We need more international cooperation against drug trafficking – Insulza
Not only do the joint effort by member states, but worldwide - said the head of the OAS. Notimex.
Lima – Earlier today, the Secretary General of the Organization of American States, Jose Miguel Insulza, asserted that the fight against narco-trafficking is being hindered by the flow of high-powered arms in the Americas.
In an interview with Notimex, Insulza said that “it’s difficult to maintain a permanent fight against drug trafficking, while the demand for drugs rises, and the flow of weapons comes from outside to create problems for the countries”
“What is certainly lacking here is more international cooperation”, stated Insulza, who arrived in Lima on Wednesday to attend the Thursday presidential inauguration of Ollanta Humala.
The former Chilean foreign minister said that “what concerns the Organization of American States is the easy access that criminal cartels have to high-powered weapons.”
Insulza found it difficult to speak of total democracy “when organized crime threatens political life, disregarding established legalities, following by their own rule of law.”
Insulza said that the issue of security is one of the major challenges to democracy in the region and should be treated as a top priority on the agenda of governments. “It is a difficult subject to discuss It requires not only the joint efforts of Latin American states, but also the collaboration of the outside world.”
The former Chilean minister also pointed out that “it is difficult to discuss democracy, when there are groups within society that do not respect the law”, and warned that the phenomenon of organized crime is growing, and further threatening political life in Latin America.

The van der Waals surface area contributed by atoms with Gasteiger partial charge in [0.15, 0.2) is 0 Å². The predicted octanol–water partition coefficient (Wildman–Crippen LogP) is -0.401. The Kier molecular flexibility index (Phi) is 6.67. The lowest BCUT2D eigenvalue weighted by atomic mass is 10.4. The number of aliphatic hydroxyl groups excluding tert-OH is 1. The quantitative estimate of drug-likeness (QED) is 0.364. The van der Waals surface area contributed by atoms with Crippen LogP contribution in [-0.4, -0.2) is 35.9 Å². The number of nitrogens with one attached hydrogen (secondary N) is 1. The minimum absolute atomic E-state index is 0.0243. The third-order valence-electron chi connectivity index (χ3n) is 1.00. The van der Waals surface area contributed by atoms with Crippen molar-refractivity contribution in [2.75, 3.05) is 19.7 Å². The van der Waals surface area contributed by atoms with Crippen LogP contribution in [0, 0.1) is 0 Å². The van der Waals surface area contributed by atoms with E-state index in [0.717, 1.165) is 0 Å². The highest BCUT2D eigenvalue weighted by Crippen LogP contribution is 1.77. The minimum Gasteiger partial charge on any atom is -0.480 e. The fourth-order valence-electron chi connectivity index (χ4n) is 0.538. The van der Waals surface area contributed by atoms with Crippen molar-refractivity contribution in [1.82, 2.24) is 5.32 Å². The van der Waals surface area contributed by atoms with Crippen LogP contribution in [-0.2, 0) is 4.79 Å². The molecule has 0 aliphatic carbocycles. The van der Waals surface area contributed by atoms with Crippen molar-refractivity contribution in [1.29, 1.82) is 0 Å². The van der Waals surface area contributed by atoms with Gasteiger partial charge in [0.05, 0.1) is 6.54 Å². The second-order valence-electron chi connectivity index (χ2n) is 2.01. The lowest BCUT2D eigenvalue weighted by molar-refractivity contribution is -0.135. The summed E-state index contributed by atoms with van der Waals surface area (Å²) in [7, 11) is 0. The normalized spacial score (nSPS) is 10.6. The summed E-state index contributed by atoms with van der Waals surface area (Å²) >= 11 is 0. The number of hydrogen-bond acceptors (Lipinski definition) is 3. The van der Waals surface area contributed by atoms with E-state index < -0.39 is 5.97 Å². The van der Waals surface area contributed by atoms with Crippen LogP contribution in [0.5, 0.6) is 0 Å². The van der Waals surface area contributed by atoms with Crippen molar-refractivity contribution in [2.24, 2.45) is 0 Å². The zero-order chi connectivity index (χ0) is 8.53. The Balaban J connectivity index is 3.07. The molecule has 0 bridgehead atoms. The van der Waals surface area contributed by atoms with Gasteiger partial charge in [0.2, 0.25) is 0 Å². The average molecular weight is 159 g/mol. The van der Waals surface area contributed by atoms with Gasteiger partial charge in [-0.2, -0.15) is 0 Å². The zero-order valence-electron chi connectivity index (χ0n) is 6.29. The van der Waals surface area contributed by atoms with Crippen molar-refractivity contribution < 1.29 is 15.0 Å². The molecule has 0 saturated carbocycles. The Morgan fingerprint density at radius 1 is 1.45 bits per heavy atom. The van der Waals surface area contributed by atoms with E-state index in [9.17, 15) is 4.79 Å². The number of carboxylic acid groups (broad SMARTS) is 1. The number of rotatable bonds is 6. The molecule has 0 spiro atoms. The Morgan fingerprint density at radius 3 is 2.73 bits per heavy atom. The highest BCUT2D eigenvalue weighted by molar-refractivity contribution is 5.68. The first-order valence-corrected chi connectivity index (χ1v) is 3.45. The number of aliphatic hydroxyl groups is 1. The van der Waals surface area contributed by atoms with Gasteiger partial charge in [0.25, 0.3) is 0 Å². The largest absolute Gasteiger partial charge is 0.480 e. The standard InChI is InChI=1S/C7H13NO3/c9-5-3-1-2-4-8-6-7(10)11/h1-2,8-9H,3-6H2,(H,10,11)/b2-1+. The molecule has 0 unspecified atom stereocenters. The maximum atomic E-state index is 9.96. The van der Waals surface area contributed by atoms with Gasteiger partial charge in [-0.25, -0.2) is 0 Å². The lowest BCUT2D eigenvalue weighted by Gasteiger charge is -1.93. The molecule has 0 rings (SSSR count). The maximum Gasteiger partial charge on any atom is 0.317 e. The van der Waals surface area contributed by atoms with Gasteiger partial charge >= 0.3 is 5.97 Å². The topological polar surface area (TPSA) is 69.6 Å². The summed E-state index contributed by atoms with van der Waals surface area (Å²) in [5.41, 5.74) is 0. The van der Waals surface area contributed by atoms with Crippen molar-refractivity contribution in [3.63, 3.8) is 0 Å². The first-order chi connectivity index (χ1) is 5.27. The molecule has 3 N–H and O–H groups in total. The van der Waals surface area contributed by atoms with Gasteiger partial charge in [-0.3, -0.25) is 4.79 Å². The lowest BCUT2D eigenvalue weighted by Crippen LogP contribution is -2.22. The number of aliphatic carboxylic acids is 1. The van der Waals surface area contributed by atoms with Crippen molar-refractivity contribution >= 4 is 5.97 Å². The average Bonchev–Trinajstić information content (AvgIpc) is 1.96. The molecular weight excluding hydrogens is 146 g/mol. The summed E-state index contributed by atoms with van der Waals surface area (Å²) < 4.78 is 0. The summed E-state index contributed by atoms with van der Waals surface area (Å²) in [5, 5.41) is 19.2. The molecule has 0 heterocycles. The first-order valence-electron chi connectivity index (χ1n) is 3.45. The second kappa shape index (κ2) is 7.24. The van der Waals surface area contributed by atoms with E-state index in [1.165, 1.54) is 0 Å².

Without mentioning any specific country, Insulza added that “when there are high crime rates, it’s difficult to talk about the respect for human rights”. Acknowledging that in this context, “fundamental human rights are not guaranteed.”
“We are facing a situation in which private police forces outnumber the public forces, like in Central America,” he said.
Insulza explained that the reality of public security is different for every country “We must be careful when discussing the public alarm in regards to security; as this is both an objective and subjective phenomenon.”
He added that “in general, this region has some of the highest crime rates (and violent causes of death) in the world. Furthermore, two thirds of the world’s kidnappings occur in the Americas.
“70 percent of the world’s kidnappings occur in a region that holds 8.5 percent of the world’s population,” he said.
According to official figures, this region accounts for about 27 percent of the world’s intentional homicides, and every year, approximately 200 million citizens of Latin American and the Caribbean are victims, either directly or indirectly, on an act of violence or crime.
According to Latinobarometro, over the past decade, 1.2 million people have lost their lives due to violence in the region, with a large percentage of these deaths linked to the activities of transnational crime.